Every time a young band plays a concert in the Museum of Modern Art’s atrium, it seems that Rodin’s Monument to Balzac is frowning at the spectators in disapproval. The crowd drinks beer and smokes cigarettes in the sculpture garden, and a cavalry of security guards is on hand to kick people out for getting Read More
Forbes’ annual list of the 400 richest Americans came out last week, and (surprise!) some of the country’s richest people are also its most prominent art collectors. Here’s a closer look at the top art lovers to make the list, and what they’re spending all that money on. (Spoiler Read More
When It's Not Your Money
LISA + DONNIE R OK. The words are both hopeful and bone-chilling. They were scrawled, in 2005, on a once-pretty white house with pale-blue shutters in New Orleans’ Ninth Ward.
Five years ago this month, one of the deadliest hurricanes in U.S. history swept through Louisiana and Mississippi. An exhibition opening Aug. 28 (a day Read More
Good work if you can get it.
The heads of the Met, the Natural History Museum and MoMA live in tax-free Manhattan housing, on their employers’ dime. From The Times this morning:
In addition to her $877,000 compensation package, Ellen V. Futter, president of the American Museum of Natural History, lives rent free in a $5 million Read More
The Museum of Modern Art has turned down the volume on Yoko Ono’s atrium art installation Voice Piece for Soprano in response to complaints from visitors and employees.
The installation features a microphone, speakers, and the instructions to visitors: ”Scream against the wind/ against the wall/ against the sky” on the far wall. But according to museum Read More
CEOs and Symbionese Liberation
The Museum of Modern Art has picked Kathryn Bigelow to honor at its annual fund-raising Film Gala. (It’s MoMA’s recently-hatched version of the Met’s tony cash-cow, the Costume Institute Ball.) Apart from her shiny Oscars, of course, Best-Director Bigelow’s an unlikely candidate: The two previous winners, Baz Luhrmann and Tim Burton, were known for extremely Read More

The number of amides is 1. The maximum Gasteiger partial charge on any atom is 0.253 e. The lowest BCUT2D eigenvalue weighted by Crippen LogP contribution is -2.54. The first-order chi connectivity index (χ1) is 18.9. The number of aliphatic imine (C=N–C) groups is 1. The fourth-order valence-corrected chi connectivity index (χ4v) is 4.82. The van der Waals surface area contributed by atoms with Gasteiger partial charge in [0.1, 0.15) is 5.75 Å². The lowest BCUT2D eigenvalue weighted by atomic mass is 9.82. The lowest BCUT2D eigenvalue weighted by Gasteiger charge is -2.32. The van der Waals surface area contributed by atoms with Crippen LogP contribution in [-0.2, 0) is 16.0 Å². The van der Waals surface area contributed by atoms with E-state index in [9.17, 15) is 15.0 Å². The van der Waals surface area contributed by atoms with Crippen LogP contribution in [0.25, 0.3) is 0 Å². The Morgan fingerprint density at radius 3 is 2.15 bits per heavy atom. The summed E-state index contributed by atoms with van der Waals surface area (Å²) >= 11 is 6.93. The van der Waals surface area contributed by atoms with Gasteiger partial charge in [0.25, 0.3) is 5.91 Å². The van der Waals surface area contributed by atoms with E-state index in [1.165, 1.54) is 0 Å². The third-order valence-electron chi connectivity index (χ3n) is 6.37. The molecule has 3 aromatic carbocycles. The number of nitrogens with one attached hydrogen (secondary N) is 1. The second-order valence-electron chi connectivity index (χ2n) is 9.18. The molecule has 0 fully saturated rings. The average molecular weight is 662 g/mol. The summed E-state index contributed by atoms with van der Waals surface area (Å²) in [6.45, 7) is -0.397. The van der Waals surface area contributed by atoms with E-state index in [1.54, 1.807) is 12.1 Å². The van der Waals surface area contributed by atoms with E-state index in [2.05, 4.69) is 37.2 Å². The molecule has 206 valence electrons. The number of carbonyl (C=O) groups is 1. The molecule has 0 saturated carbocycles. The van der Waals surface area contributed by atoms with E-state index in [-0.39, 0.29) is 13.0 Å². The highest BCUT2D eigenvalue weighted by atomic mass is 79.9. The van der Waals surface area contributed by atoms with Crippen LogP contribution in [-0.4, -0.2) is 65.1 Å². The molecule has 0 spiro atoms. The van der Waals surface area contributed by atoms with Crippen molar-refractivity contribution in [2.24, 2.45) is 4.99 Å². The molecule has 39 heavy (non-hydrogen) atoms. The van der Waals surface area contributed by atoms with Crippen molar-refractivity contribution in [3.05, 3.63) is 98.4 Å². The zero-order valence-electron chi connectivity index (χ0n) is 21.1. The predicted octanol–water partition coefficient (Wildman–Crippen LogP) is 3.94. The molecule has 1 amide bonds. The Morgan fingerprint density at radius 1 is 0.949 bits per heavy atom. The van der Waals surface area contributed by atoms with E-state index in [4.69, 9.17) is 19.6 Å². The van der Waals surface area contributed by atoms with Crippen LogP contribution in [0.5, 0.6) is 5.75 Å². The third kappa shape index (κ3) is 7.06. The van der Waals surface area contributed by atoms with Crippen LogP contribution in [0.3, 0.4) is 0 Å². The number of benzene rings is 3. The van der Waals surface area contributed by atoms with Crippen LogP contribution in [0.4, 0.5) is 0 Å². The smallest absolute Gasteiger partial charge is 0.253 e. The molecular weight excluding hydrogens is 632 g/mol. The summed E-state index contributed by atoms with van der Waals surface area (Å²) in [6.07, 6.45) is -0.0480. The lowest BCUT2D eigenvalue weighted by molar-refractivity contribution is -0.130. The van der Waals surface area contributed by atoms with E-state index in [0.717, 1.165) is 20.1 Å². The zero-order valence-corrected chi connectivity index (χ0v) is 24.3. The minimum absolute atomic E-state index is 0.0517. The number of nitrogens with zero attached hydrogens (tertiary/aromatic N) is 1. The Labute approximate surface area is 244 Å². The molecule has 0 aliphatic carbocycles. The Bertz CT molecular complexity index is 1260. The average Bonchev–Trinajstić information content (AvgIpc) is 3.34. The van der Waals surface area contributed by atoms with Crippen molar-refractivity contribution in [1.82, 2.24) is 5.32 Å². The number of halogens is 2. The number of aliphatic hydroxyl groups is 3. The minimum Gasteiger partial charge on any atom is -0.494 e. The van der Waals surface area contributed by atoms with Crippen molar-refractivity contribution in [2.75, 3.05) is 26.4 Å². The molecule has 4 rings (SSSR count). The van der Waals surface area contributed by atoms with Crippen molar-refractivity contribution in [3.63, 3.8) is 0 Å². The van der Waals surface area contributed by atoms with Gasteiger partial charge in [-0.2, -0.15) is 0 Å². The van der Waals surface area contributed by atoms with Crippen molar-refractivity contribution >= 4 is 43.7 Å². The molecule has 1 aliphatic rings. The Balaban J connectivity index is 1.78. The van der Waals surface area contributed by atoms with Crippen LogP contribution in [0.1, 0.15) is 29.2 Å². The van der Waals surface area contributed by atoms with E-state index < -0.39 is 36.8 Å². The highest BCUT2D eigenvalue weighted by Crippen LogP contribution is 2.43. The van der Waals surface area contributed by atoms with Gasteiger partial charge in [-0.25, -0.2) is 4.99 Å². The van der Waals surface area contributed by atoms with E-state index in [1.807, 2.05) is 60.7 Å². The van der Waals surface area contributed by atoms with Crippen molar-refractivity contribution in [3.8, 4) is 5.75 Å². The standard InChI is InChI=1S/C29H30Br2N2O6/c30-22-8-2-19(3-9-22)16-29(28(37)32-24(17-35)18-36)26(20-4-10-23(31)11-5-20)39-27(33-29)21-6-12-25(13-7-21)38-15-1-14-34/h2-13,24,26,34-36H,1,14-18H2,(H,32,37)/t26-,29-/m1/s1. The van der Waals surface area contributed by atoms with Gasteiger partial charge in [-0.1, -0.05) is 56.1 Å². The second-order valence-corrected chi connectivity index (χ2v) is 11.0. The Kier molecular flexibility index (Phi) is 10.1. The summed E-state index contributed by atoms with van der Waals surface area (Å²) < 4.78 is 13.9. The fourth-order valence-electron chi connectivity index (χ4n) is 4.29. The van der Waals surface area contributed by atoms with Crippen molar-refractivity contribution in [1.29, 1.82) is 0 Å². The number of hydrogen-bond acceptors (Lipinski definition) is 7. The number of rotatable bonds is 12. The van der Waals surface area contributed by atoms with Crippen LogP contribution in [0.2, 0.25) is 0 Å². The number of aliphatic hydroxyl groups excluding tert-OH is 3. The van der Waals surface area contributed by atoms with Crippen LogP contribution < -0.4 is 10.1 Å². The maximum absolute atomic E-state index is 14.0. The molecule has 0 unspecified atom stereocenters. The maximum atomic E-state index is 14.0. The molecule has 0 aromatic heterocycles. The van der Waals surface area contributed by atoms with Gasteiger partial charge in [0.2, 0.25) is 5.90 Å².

Disgraced Lehman Brothers CEO Richard S. Fuld is no longer seen in high society, but his art is still in all the best places.
On a walk through the Museum of Modern Art’s newly re-installed galleries for contemporary art, which open to the public tomorrow, The Observer noticed that the discredited banker and his wife, Read More
A princess begins work at Christie’s, ancient apostle paintings discovered in Rome, and work by Stephen Vitiello and Yoko Ono take root in New York. It can’t be a slow summer when there is this much action in the art world.
1. Princess Eugenie of York Interns at Christie’s
Princess Eugenie, the 20-year-old daughter of Read More
Late hours, cocktails and music mark the summer art scene.
Rubin Museum of Art
Friday Nights until late evening, ongoing
Named, rather modestly, for the second-tallest mountain in the world, the Rubin Museum of Art’s weekly transformation from Eastern art museum to club lounge is remarkable because it’s actually kind of cool. Read More
Pablo Picasso liked to work fast. When no new canvases were handy, he painted over what he already had. He reportedly completed his masterpiece of the Spanish Civil War, Guernica, in six weeks. And, living in the south of France in his 80s, he had a pair of master print makers relocated from Paris to Read More